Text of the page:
NEW ORLEANS – With the Baltimore Ravens and San Francisco 49ers set to kick off Super Bowl XLVII in the Mercedes-Benz Superdome at 6:30 (EST) tonight, it is time to finally get down to business and watch the game itself.
Going into the game, there have been multiple storylines ranging from Ray Lewis’ “last ride”, Joe Flacco’s status amongst the proverbial QB totem poll to the Randy-Moss-Jerry Rice “greatest WR” debate.
While these are all great human interest pieces to help pass the time, let’s talk now about who will win and why.
On offense, you have two teams who run variations of the West Coast offense, but use them very differently. In Baltimore, you have an offense that relies on the big play downfield in the form of wide receivers Torrey Smith, Anquan Boldin and Jacoby Jones and dual-threat running back Ray Rice.
One player to keep an eye on, who make be the x-factor for the Ravens is tight end Dennis Pitta. Pitta, a third year tight end out of BYU, is tied for second (with running back Ray Rice) in receptions with 61 and is third behind Boldin and Smith in targets with 93.
At 6’4 and 245 pounds, Pitta could be Flacco’s safety blanket in checkdowns and third-down conversions. If Flacco is under heavy duress, don’t be too surprised to see him look Pitta’s way.
In the case of the 49ers, you have a once-dormant and flat offense on the cusp of looking like world beaters under wunderkind quarterback Colin Kaepernick.
Kaepernick, a second-year backup out of Nevada, has given the 49er’s a new dimension on offense.
An x-factor for the 49er’s on offense could possibly be rookie running back, LaMichael James. James, out of Oregon, could be used as a change-of-pack back out of the backfield on screens while giving Frank Gore a breather.
While the Niners do not possess the explosive big-play offense that the Ravens do, they due have a potential matchup nightmare in the form of Pro Bowl tight end Vernon Davis, who will most likely be covered by either Ray Lewis in passing downs or “bracketed” by safety Ed Reed, who will have help from a corner.
Advantage : Ravens
As if these two teams cannot be any more alike, they also run base 3-4 defenses anchored by a savvy inside linebacker.
In Baltimore, middle linebacker Ray Lewis and his many accolades are that of legend—or infamy—depending on who you talk to.
Despite missing 12 weeks with a torn triceps, Lewis would still record 57 total tackles(good for 8th on the Ravens), record one tackle for loss and defend one pass.
While he may not be the Lewis of old, and is sixty minutes from retirement, there is no question that as Lewis goes, so does the Ravens defense.
In San Francisco, you have a younger mirror image of the vaunted Ravens defense in the form of Patrick Willis, Navarro Bowman, Donte Whitner, Aldon and Justin Smith and Dashon Goldson.
While Bowman may be the leading tackler (149), the unquestioned leader on the Niners defense is Willis. While Willis is not as renowned as Lewis, Willis has similar intangible such as great anticipation, timing and knack for making the big play.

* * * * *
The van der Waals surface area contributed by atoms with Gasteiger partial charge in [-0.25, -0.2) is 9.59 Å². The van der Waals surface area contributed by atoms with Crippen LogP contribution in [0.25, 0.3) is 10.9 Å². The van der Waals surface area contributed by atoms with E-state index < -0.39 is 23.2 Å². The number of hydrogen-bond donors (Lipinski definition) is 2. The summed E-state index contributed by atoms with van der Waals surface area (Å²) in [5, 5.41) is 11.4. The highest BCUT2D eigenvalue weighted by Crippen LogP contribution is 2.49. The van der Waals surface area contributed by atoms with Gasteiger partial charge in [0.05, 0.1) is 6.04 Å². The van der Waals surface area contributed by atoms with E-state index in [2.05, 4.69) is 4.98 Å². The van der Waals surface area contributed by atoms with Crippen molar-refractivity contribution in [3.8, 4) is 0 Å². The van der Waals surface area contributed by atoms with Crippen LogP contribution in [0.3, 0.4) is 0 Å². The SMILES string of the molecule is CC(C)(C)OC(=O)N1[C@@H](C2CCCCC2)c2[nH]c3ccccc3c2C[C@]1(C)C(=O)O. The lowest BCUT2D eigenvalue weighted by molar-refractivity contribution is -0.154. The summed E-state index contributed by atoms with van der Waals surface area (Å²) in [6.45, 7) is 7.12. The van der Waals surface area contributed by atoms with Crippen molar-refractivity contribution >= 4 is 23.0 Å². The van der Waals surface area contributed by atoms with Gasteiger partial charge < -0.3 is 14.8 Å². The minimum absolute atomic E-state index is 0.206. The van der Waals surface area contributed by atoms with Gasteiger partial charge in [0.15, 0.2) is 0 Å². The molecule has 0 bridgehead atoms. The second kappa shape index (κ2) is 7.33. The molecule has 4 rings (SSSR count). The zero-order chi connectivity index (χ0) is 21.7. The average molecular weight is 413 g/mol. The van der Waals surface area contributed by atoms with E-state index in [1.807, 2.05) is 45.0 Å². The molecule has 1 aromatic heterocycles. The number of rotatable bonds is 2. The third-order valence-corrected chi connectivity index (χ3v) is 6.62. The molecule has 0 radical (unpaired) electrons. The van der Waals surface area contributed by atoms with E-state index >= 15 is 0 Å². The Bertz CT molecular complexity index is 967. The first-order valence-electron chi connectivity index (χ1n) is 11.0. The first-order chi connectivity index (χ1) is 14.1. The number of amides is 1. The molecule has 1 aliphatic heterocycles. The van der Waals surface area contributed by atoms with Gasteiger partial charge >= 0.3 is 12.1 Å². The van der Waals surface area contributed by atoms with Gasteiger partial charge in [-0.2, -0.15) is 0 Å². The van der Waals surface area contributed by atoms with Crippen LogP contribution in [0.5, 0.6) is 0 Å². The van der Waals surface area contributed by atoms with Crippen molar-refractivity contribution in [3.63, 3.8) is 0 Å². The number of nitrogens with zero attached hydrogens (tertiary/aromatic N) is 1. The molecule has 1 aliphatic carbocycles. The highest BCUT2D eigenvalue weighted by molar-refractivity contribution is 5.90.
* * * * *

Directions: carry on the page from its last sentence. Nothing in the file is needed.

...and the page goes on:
If the Niners have any chance of winning their sixth Super Bowl, look for Willis and company to find a way off putting down the clamps on Flacco.
Advantage : Niners
Special Teams :
If Super Bowl XLVII is anticipated to be the close nail-biter that many are expecting, then it could come down to special teams, namely good field position and field.
For Baltimore, you have an explosive return specialist in the form of Jacoby Jones who has returned 38 kickoffs for 1,167 yards for an average of 30.7 and two touchdowns.
Jones has also returned 37 punts for 341 yards for an average of 9.2 yards and one touchdown.
Ravens kicker Justin Tucker has been fairly consistent in converting 30-30 field goals—including a longest one 56 yards. Something else to note is that Tucker is a combined 14-17 from 40-50+ yards out,(10-13 from 40-49) and a perfect four-of-four from 50-plus yards.
In the the case of San Francisco, you have a return-by-committee in the likes of James, Kyle Williams, Ted Ginn Jr, Kendall Hunter and Delanie Walker who have combined to return 49 kickoffs for 1,126 yards for an average of 24.8 yards and zero touchdowns. Williams and Ginn have combined to return 36 punts for 378 yards for an average of 10.8 yards and zero touchdowns.
Niners kicker David Ackers—as opposed to Tucker—has been very erratic and inconsistent in converting 29 of 42 field goal attempts, including a career-long 63-yarder. Ackers has converted 69.0 of his field goals, but is only 7-of-13 from 40-49 yards and 2-of-6 from 50-plus yards.
Advantage : Ravens
What else cannot be said or written about this being the last game for future Hall-of Famers in Lewis, and possibly the last in a Ravens uniform for Ed Reed and the last of Randy Moss in the NFL that hasn’t already been said? What else can be said about the overnight rise of Kaepernick and the term #Kaepernicking?
And of course the first ever matchup between brothers in the Super Bowl in Jim and John?
Not a whole lot, but depending on how things fall, this could be the coming out party of Flacco and him stamping his name into the conversation of eilte NFL quarterbacks.
While the story of Kaepernick’s rise benchwarmer to Super Bowl quarterback is Hollywood-worthy, in the end, Flacco has a great chance of scoring “Best Actor” in a drama series.
Advantage : Ravens
Prediction : Baltimore Ravens 27 : San Francisco 49ers 21
The Inscriber : Digital Magazine Super Bowl XLVII Staff Picks :
Matt Wagner : 31-28 – Ravens
Steven Resnick : 34-23 – 49ers
Michael Elworth : 30-21 – Ravens
Michael Gartman : 24-20 – 49ers
Johnny Machurek : 24-21 – Ravens
Charlie DiSturco : 24-14 – Ravens
Robert D. Cobb is the Founder/CEO/Senior Editor-In-Chief Of The Inscriber : Digital Magazine, for questions, comments and concerns email me at email@example.com and follow the Inscriber : Digital Magazine on Twitter at @TheInscriber